Rising fuel prices in New Zealand hit low-income households.

Rising fuel prices in New Zealand hit low-income households.
Rising fuel prices in New Zealand hit low-income households.

Fuel prices in New Zealand are on the rise and are expected to reach record prices. This leaves many New Zealanders with little choice but to continue paying, even when the price rises above $3 per litre. Experts predict the previous high of $3.12 per litre, not including Auckland’s regional fuel tax, will soon be surpassed.

According to Ben Wooliscroft, a professor at Auckland University of Technology, most New Zealanders are stuck paying for fuel regardless of the cost. This has resulted in hardship for many families, a recent survey reveals, with 19% of parents having to do without essentials such as fuel, heating and even meals. The situation is even worse for Māori parents, where 26% experience such challenges, double the previous year.

Many New Zealanders, especially those living in rural areas, are trapped in a cycle of car dependency. The lack of public transportation and long distances make alternative modes of transportation impractical. As a result, people have no choice but to rely on their cars. Wooliscroft emphasizes the importance of investing in active transport facilities and reliable public transport to address this issue.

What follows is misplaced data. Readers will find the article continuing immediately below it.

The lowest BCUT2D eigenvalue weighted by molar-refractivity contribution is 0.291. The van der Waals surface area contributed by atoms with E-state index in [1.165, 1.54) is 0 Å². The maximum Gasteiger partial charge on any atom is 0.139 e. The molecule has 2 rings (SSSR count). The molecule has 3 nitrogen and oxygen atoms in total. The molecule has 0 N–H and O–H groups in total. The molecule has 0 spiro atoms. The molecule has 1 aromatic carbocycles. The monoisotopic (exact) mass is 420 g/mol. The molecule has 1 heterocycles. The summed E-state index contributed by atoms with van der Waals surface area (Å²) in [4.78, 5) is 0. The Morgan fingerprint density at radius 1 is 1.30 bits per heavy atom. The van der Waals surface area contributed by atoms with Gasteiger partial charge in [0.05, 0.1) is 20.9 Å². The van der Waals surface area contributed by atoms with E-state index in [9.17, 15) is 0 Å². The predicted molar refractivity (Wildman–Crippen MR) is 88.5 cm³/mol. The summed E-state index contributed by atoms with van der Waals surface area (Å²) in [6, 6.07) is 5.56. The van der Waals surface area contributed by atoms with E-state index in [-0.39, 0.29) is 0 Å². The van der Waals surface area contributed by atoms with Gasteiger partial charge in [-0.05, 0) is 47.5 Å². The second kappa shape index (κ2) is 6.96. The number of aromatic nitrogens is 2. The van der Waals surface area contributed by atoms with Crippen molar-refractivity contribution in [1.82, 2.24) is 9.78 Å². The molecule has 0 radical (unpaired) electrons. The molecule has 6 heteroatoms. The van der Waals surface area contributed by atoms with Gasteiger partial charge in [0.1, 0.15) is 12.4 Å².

Wooliscroft also questions the sustainability of car ownership due to rising fuel prices. Owning a car comes with ongoing expenses, regardless of use. Despite the economic benefits of alternative modes of transportation, such as biking or walking, people often choose to use their cars out of habit and convenience.

Unfortunately, the situation may worsen in the future. Transport Minister David Parker has proposed an increase in fuel taxes to fund transport projects, which could drive up fuel prices further. This could have negative impacts on fuel-dependent businesses and result in equity issues, favoring higher-income households.

The regressive nature of fuel taxes disproportionately affects low-income households and Māori communities. These households typically travel longer distances and own less fuel-efficient vehicles, making them more vulnerable to price increases.

To address these challenges, it is essential to invest in alternative transportation options, such as active transportation and reliable access to public transportation. Additionally, policymakers should consider the equity implications of fuel taxes and find ways to ease the burden on low-income households.

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2. The Post (David UNWIN)

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